The Shenanigans of Publius Clodius Pulcher as seen through modern fiction and
I'm posting here in full the content of the forum thread
Instead of discussing a single book, we will be discussing a theme this time,
as we are kicking off the forum book discussions.
The notorious Clodius Pulcher, and his sister Lesbia, for that matter, have
attracted modern writers, though surprisingly these are more the mystery
writers than the serious novelists. Why no major novel has been written with
Clodius as protagonist, may be one of the points to be discussed, and might
even warrant a separate thread.
Before I continue, I want to reiterate that no one joining the discussion is
required to read everything! Pick you favorite author(s), or whichever book
is the easiest to get in your public library, and maybe read Cicero,
Plutarch, and Suetonius online. I expect the discussion, once we have got it
started, to become wide ranging. And if some eminent members from the
Ancient/Classical History forum chime in, consider it an education <grin> ,
and don't be shy to ask questions.
In any case, I offer the following novels for reading and discussion:
- Venus Throw
- A Murder on the Appian Way
- The House of Vestals (last story in this collection of short stories, and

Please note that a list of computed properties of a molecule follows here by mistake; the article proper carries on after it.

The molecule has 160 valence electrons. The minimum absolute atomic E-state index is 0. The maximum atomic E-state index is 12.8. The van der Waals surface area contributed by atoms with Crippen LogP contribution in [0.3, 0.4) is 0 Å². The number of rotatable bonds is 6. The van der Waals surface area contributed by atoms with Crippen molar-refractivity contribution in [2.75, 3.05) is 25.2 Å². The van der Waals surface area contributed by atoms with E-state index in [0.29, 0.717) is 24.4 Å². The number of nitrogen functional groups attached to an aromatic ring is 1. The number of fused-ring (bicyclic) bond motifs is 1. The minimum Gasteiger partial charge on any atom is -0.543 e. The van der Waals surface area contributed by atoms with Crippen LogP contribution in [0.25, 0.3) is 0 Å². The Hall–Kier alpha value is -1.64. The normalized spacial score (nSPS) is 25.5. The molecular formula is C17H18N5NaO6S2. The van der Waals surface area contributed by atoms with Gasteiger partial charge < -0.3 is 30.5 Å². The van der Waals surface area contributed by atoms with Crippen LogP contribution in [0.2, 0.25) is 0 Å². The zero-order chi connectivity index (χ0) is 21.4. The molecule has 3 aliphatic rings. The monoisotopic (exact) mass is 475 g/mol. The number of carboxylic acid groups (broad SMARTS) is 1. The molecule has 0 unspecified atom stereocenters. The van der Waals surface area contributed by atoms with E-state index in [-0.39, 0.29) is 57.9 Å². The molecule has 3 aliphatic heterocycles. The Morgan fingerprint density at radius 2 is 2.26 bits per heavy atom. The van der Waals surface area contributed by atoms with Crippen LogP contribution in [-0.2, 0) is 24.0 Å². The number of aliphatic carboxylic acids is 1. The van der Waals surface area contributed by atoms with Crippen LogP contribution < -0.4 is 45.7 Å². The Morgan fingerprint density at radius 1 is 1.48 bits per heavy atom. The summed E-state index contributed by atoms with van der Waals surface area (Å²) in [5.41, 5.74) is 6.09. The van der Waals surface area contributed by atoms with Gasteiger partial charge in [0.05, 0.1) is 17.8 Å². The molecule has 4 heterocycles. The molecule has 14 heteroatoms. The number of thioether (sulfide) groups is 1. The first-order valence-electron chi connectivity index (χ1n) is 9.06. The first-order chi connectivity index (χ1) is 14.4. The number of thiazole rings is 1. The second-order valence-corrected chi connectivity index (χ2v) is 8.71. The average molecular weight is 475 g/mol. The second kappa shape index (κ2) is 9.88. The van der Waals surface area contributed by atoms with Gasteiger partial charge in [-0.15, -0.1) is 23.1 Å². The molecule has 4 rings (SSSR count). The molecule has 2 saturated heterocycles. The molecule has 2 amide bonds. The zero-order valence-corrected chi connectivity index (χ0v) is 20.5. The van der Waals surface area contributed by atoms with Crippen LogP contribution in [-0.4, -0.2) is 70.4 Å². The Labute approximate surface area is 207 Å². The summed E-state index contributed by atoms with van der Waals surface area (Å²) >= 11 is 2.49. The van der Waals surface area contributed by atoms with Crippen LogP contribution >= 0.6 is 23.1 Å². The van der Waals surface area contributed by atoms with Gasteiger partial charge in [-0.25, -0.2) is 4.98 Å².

with the same title)
John Robert Maddox: The Sacrilege
Colleen McCullough ("Masters of Rome" series)
- Caesar's Women (check year 61)
- Caesar, A Novel (check years 58-52)
Benita Kane Jaro: The Lock
Some of the above stories are based on the Cicero trials, and we have "Pro
Caelio" and "Pro Milo" online. The Murder Trials are also available as
And there are also Plutarch on Cicero and Suetonius' "Divus Julius."
Somewhere in the background, of course, loom Clodia alias Lesbia and the poet
Catullus. Again, his poems are available through Penguin, but also online.
All these online links are available on
For those who want to delve closer into the real Clodius, Cicero, and
Catullus, I have listed some books on the same webpage. Jeffrey Tatum's
recent book on Clodius is exhaustive, but tough going unless you know your
Latin well. Plus it is expensive and probably not in many libraries! I
enjoyed Anthony Everitt's new Cicero biography. Wiseman's "Catullus and his
World" is indispensable for the serious student of Roman history, as is
Riggsby's "Crime & Community in Ciceronian Rome".
Get your book(s), and we hope to see you all soon at
Co-host, Ancient/Classical History Forum
This group is a member of The Literature Reading Circle at
[Non-text portions of this message have been removed]